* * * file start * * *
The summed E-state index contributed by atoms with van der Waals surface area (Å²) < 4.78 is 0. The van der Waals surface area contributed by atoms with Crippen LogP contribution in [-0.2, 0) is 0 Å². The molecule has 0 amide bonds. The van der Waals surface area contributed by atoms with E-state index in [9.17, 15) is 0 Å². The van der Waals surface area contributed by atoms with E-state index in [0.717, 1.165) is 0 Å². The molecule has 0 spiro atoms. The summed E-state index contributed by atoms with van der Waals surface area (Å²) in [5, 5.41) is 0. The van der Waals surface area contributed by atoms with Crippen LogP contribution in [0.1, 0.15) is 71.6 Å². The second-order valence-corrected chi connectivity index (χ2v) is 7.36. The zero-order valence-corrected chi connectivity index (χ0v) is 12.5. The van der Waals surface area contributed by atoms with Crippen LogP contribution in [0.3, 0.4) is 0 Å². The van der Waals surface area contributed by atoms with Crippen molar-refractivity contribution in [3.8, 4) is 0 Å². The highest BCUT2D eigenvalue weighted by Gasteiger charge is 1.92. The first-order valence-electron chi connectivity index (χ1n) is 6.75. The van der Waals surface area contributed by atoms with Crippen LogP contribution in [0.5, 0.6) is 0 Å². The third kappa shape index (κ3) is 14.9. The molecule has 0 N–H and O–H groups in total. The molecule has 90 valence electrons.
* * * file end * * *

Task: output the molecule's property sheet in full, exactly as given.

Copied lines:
The summed E-state index contributed by atoms with van der Waals surface area (Å²) < 4.78 is 0. The van der Waals surface area contributed by atoms with Crippen LogP contribution in [-0.2, 0) is 0 Å². The molecule has 0 amide bonds. The van der Waals surface area contributed by atoms with E-state index in [9.17, 15) is 0 Å². The van der Waals surface area contributed by atoms with E-state index in [0.717, 1.165) is 0 Å². The molecule has 0 spiro atoms. The summed E-state index contributed by atoms with van der Waals surface area (Å²) in [5, 5.41) is 0. The van der Waals surface area contributed by atoms with Crippen LogP contribution in [0.1, 0.15) is 71.6 Å². The second-order valence-corrected chi connectivity index (χ2v) is 7.36. The zero-order valence-corrected chi connectivity index (χ0v) is 12.5. The van der Waals surface area contributed by atoms with Crippen LogP contribution in [0.3, 0.4) is 0 Å². The van der Waals surface area contributed by atoms with Crippen molar-refractivity contribution in [3.8, 4) is 0 Å². The highest BCUT2D eigenvalue weighted by Gasteiger charge is 1.92. The first-order valence-electron chi connectivity index (χ1n) is 6.75. The van der Waals surface area contributed by atoms with Crippen LogP contribution in [0.5, 0.6) is 0 Å². The third kappa shape index (κ3) is 14.9. The molecule has 0 N–H and O–H groups in total. The molecule has 90 valence electrons.